Our goal is achieving modern, resource-saving production

Interview with
Dr. Andreas Imhoff, HARTING Managing Director Operations

tec.news: In your opinion, what are the essential criteria for the sustainable manufacturing of connectors and tools/manufacturing machines?

Dr. Andreas Imhoff: It is essential that we design so as to conserve resources and produce with as little waste as possible. Our strategy underlines this objective. The goals are: to harness energy-efficient systems, to achieve the lowest possible rejects and scrap rates, while relying on the use of energy from renewable sources. Achieving our goals requires the deployment of state-of-the-art technology. In this context, process stability, precise manufacturing and compliance with tolerances are basic requirements. The issues of transparency, resource conservation and energy savings are firmly anchored in the corporate strategy – and this is lived by the foundation right down to the plant level.

tec.news: What is HARTING already doing well today in addressing these criteria? What are the points where you see a need for optimization?

Imhoff: HARTING is very well positioned and ranks as a pioneer in many areas. For many years now, the topic of sustainability has played a decisive role. However, we are continuing to strengthen our activities. Let's take energy consumption: Here we are making very good progress in terms of control and optimization. In future, we will continuously determine energy requirements, also down to the level of small production units.

Our goal is to achieve modern, resource-saving manufacturing. In order to achieve this, we must consistently deploy the latest, most advanced machinery. We want manufacturing that monitors its own consumption and renders the use of environmentally relevant substances fully transparent. We already record every material utilized, from the lubricant in production to all the substances we add to aluminum die casting, for example. We have recently taken huge steps forward in terms of these issues and have developed a wealth of measures to conserve resources. The financial means to realize this are at hand.

tec.news: What concrete measures are linked with the sustainability strategy at HARTING?

Imhoff: At present, the focus is on investments in digitization. They provide us with optimum energy and material yields through maximum transparency. But we are also investing continuously in resource-saving machines and tool technology.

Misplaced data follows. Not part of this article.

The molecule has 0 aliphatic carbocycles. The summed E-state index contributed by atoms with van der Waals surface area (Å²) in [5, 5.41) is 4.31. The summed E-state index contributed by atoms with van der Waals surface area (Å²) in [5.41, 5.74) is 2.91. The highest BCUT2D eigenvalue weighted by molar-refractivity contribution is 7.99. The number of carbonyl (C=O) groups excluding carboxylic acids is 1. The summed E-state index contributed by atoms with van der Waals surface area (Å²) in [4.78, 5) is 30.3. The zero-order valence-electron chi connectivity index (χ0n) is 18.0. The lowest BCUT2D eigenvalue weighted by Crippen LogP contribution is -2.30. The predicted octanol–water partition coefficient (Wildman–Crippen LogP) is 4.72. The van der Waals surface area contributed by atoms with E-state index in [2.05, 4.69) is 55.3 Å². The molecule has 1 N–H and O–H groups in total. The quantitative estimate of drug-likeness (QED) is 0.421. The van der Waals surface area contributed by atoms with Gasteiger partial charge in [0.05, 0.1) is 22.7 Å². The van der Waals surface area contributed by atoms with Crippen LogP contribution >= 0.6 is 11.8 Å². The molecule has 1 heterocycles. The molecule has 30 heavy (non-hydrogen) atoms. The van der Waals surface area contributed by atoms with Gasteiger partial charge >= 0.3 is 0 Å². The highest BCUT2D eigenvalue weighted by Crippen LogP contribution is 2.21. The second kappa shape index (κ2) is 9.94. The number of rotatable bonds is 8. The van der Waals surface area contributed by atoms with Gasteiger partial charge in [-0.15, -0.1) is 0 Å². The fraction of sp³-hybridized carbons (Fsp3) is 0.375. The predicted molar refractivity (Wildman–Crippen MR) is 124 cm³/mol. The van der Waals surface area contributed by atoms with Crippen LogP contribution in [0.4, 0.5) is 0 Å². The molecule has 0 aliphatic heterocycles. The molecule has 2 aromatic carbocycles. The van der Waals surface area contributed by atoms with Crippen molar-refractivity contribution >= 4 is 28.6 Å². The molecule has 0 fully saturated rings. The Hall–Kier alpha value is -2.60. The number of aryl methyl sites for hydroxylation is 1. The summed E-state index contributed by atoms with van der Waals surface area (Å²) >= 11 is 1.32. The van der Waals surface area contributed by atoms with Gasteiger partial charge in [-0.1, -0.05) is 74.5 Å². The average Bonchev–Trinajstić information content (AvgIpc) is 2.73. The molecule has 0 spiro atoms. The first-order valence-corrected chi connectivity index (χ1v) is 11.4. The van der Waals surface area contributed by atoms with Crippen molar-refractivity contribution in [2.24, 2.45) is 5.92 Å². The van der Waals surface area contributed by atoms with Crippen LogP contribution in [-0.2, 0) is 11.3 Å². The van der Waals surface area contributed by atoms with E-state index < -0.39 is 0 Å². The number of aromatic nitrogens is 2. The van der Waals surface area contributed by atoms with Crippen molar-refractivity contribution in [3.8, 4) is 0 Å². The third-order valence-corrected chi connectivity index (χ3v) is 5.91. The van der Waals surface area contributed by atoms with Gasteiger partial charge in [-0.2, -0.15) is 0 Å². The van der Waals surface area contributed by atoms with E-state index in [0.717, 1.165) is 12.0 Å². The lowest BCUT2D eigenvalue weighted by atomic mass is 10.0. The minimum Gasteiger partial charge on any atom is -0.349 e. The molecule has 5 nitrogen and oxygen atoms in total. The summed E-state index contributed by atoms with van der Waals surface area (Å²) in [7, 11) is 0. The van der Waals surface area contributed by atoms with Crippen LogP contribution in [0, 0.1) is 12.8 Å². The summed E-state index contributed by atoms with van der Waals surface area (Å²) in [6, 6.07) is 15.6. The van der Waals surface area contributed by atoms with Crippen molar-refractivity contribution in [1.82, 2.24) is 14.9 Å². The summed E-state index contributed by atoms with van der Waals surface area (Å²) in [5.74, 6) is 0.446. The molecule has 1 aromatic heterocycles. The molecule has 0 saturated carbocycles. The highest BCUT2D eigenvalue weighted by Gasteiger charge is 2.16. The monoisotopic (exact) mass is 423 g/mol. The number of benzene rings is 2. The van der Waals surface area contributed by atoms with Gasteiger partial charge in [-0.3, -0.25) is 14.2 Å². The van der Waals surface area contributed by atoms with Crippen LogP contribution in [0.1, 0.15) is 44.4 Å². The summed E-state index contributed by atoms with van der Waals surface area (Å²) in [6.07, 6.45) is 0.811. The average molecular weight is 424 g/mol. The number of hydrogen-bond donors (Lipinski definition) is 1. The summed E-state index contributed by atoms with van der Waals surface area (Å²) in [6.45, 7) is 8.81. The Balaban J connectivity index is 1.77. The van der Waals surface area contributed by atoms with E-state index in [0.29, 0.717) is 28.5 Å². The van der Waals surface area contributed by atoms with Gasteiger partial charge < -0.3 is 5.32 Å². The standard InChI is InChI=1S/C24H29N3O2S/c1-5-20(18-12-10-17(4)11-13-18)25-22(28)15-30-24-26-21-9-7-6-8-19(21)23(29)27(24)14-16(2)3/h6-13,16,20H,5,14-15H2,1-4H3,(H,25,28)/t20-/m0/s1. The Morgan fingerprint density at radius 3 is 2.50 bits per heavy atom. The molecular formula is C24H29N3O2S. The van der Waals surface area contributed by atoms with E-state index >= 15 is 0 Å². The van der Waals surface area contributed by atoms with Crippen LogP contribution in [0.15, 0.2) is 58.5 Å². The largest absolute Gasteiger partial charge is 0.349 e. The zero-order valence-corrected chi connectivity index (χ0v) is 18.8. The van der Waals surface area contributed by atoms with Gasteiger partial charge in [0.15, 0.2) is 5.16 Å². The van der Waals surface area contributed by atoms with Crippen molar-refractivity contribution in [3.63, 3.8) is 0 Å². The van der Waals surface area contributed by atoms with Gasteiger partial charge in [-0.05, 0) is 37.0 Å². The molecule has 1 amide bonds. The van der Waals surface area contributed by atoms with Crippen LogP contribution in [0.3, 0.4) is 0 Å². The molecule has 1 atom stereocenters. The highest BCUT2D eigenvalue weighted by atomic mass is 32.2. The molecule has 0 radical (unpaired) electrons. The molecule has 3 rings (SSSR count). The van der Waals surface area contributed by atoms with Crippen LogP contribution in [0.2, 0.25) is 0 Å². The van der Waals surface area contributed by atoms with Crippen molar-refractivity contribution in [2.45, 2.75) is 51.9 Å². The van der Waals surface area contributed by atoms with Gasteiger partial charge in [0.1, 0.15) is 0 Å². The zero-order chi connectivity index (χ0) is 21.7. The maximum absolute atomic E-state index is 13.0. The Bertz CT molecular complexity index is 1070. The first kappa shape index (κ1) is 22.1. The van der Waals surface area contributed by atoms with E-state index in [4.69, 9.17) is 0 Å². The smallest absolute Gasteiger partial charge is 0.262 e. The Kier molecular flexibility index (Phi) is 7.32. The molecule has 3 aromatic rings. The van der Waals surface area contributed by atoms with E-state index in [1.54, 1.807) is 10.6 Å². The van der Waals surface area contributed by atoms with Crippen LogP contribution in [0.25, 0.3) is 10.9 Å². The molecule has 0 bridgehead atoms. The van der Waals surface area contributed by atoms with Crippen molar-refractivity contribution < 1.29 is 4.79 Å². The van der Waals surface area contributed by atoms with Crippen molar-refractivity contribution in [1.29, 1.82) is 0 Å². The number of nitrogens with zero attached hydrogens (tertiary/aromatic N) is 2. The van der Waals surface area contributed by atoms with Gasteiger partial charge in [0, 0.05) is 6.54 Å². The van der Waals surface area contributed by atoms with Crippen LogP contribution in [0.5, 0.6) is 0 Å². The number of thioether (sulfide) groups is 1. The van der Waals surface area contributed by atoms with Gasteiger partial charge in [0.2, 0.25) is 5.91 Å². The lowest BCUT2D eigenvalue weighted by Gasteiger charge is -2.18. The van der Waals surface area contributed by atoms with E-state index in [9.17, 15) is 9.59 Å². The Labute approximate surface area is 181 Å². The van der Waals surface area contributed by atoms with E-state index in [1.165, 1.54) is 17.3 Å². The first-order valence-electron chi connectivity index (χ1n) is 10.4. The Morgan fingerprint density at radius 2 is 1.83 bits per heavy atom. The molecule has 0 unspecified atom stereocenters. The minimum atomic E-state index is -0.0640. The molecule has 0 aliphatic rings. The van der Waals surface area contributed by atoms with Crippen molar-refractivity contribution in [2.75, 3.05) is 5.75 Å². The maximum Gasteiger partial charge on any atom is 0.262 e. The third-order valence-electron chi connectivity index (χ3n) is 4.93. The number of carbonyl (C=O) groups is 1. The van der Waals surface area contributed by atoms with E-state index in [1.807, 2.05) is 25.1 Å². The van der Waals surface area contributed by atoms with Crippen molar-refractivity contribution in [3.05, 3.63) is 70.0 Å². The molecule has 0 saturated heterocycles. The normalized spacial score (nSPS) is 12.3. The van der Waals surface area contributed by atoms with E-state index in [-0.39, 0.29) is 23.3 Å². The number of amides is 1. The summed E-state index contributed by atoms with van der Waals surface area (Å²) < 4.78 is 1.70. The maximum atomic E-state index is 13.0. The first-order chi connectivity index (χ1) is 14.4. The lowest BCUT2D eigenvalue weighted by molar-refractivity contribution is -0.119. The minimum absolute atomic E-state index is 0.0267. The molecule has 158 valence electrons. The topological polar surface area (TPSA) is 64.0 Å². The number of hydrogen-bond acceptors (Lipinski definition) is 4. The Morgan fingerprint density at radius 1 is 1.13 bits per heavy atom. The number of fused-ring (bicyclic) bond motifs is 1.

Moreover, HARTING can also look back on a long tradition of harnessing sustainable energies. And it is an advantage in that we have full control over almost all process steps due to the high vertical range of manufacture at HARTING.

tec.news: Keyword lead times: Many companies are currently trying to use digitization and software to link the various stages of the production chain more closely together - and are installing comprehensive production control systems. Is this a sustainability issue for you? And: How does this all work at HARTING?

Imhoff: Short lead times reduce inventory levels and the consumption of resources. In this context, we live the idea of fully digitalized synchronous planning.  This approach is supplemented by hard and also by virtual process linking. We have already successfully implemented a large number of projects in this respect. We continue to take care of process linking in numerous large and small projects. Avoiding unnecessary process steps saves considerable resources. 

tec.news: Short throughput times require pinpoint precise deliveries. Are supply chains part of sustainability concepts for you? Are supply chain disruptions also a problem in connector manufacturing?

Imhoff: Like all other manufacturers, we were temporarily confronted with severe material shortages. Good customer-supplier relationships, however, make a company resilient. The crisis has shown how well HARTING is anchored regionally - in this case nationally in Germany and internationally in Europe, where we have repeatedly been able to fill gaps. Nevertheless, there were phases in which it became difficult for individual components. Naturally, local sourcing represents an important contribution to avoiding emissions. 

tec.news: Is HARTING pursuing the goal of establishing comparable production capacities in several world regions in order to avoid supply chain interruptions due to local events, for example?

Imhoff: We understand ourselves as a global production network and we have a regular international exchange at plant management levels. The specialist departments for the global supply chain are also in close contact. We also have a lively ongoing exchange of ideas for improvements in production processes. This strategy ensures short transport routes and fast response times – as well as strengthening the stability of our supply chains.